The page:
I want to preface this post by saying that I thoroughly enjoy this film. But, one of the main things that happens in this film is a 13-year-old boy, who is in the body of a man, sleeps with a co-worker, an adult woman. Let that sink in. That is a thing that happens in this beloved film.
It is always important, I think, to watch films through different lenses, especially films that you enjoy. For instance, when rewatching Big this time, I applied today’s societal standards and morals to the film. And, in doing that, I discovered that this film can be very troubling.
The entire romantic subplot in this film could have been toned down. A lot. In no way, shape, or form did the character of Josh have to sleep with Elizabeth Perkins’ character, Susan. That did not have to happen. A kiss could have happened. That still would have been creepy after the fact, but better than implying that the two had sex. After the two, presumably, have sex, Josh no longer acts like a child. He’s a man. And that’s just a tiring trope in film.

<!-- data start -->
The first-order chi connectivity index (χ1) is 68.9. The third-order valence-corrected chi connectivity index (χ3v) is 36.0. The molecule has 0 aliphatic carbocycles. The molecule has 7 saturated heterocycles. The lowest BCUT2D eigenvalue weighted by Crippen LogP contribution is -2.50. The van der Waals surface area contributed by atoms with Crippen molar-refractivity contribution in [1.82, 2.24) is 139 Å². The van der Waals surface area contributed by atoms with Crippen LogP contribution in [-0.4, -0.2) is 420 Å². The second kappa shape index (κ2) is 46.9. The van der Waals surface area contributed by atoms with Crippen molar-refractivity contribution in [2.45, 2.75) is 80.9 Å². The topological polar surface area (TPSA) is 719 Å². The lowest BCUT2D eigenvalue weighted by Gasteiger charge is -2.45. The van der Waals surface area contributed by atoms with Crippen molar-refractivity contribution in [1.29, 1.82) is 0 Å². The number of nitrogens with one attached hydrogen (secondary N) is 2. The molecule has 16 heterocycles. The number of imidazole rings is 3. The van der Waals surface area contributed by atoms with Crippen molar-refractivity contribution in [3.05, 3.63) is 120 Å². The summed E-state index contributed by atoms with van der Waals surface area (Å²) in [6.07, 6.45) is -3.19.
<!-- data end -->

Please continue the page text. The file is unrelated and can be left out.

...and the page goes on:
Honestly, this film is just filled with a lot of tiring tropes that have not aged well. Besides “sex turns a boy into a man”, we have “women working too hard at company parties and being told to drink to loosen up” and we have “the woman has broken up with the awful man and has gone from wearing all dark colors to all light colors, to show there’s been a change”. Yawn.
Does anybody else think that Susan does not react accordingly when she sees for herself Josh turn into a 13-year-old boy? Because I definitely do. Her reactions should have absolutely been more along these lines:
Instead, she acts sentimental, almost. And it is so goddamn disturbing. Honestly, that reaction is the most unrealistic thing in this film. Well, that and Josh being able to work his way up in a company in two months with literally no experience with what he is doing.
Do me a favor? Reverse these roles for a moment. Make it the female who grows big. Watch the film with that in mind and tell me that wouldn’t have caused an uproar. People would have had a fit.
Remember, the first thing I stated was that I thoroughly enjoy this film. And I still do. But, had I not watched the film through a different lens, I may not have realized how problematic this film actually is. And, this is when watching movies becomes tough. Do you watch films with the mindset of the current time or with the mindset of the time the film was created? Because, if the latter is the case, then that makes 1915s Birth of a Nation a totally okay film. Which just feels wrong to me.